Reaching Zero-Emissions: 3 Technologies That Will Help the Shipping Industry Achieve its Climate Goals
By Ben Merrell
The shipping industry is in an era of transformation. We‘ve written previously about green initiatives in the industry, and the pace of change will only increase. The IMO is putting increasing pressure on industry players to reach their climate goals and new technologies in vessel design, alternative fuels, and data management will need to be developed for this to be achieved. In this article we will examine new technologies in these areas that are on their way (or have already arrived).
Given the multi-decade lifespan of many ships, the vessels built today will likely still be operating around 2050, the IMO’s target for cutting carbon emissions by 50%. Improvements in vessel design and shipbuilding will be a major focus in the coming years and research is already underway to create greener and more efficient ships.
Vessel weight is a primary focus of R&D because lowering the overall weight will mean the vessel requires less fuel to operate. Steel is still the mainstay used to construct large vessels due to its structural integrity as well as its low cost, however composites have been used for years in the construction of smaller military vessels. For builders who want to use composites however, costly regulatory barriers currently exist requiring them to demonstrate that a composite ship is as structurally sound as a steel one. In spite of these hurdles, there are compelling advantages to composite materials which continue to drive R&D.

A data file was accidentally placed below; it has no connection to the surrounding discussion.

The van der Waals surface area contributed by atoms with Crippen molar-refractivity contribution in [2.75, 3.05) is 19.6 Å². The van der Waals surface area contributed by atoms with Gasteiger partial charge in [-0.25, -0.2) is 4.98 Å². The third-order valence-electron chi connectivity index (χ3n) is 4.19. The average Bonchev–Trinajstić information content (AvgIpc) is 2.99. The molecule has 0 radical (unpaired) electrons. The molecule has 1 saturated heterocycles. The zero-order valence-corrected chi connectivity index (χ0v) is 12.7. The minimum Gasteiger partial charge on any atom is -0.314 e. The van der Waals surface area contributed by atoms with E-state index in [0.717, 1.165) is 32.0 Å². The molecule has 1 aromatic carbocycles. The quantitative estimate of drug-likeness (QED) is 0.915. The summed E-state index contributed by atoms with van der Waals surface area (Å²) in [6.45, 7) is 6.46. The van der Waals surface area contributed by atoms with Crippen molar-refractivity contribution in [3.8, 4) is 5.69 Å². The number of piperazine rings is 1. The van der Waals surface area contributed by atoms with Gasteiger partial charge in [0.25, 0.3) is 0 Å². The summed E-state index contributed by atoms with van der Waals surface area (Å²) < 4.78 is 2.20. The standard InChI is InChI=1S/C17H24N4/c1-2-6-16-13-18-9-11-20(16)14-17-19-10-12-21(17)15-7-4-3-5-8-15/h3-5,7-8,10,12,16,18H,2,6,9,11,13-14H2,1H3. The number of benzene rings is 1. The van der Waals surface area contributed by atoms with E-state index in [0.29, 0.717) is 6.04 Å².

In addition to being lighter, composite materials are also less vulnerable to corrosion which reduces maintenance costs over the life of the vessel. Leading the R&D on this technology is the Ramsses project, currently funded in part by the EU, which is developing what they hope will be a commercially viable composite hull. The ultimate goal of this technology would be to balance any increased up-front costs for construction with long-term savings in fuel and maintenance. Unfortunately the Ramsses project is still a long way off from producing a commercially viable ship, however this year they made significant progress, completing a composite hull section in the summer of 2020.
With IMO 2020’s prohibition on high-sulfur fuels, it is likely that marine fuels will be an area of increasing regulation moving forward. Improving marine fuels also seems to offer the best chance at greenifying the industry.
Liquid Natural Gas (LNG) when burned emits much less carbon dioxide than traditional bunker fuel and so holds great potential for reducing vessel emissions. Indeed, LNG likely offers the most immediate solution to massively cut emissions as LNG powered vessels are already in operation and infrastructure exists to support them. Shipowners seem to recognize this and in 2019 orders for LNG vessels increased by 50%. The Society for Gas as Marine Fuel is a consortium which offers technical guidelines for the use of LNG and is engaged with regulators to ensure a favorable environment for the implementation of LNG powered vessels.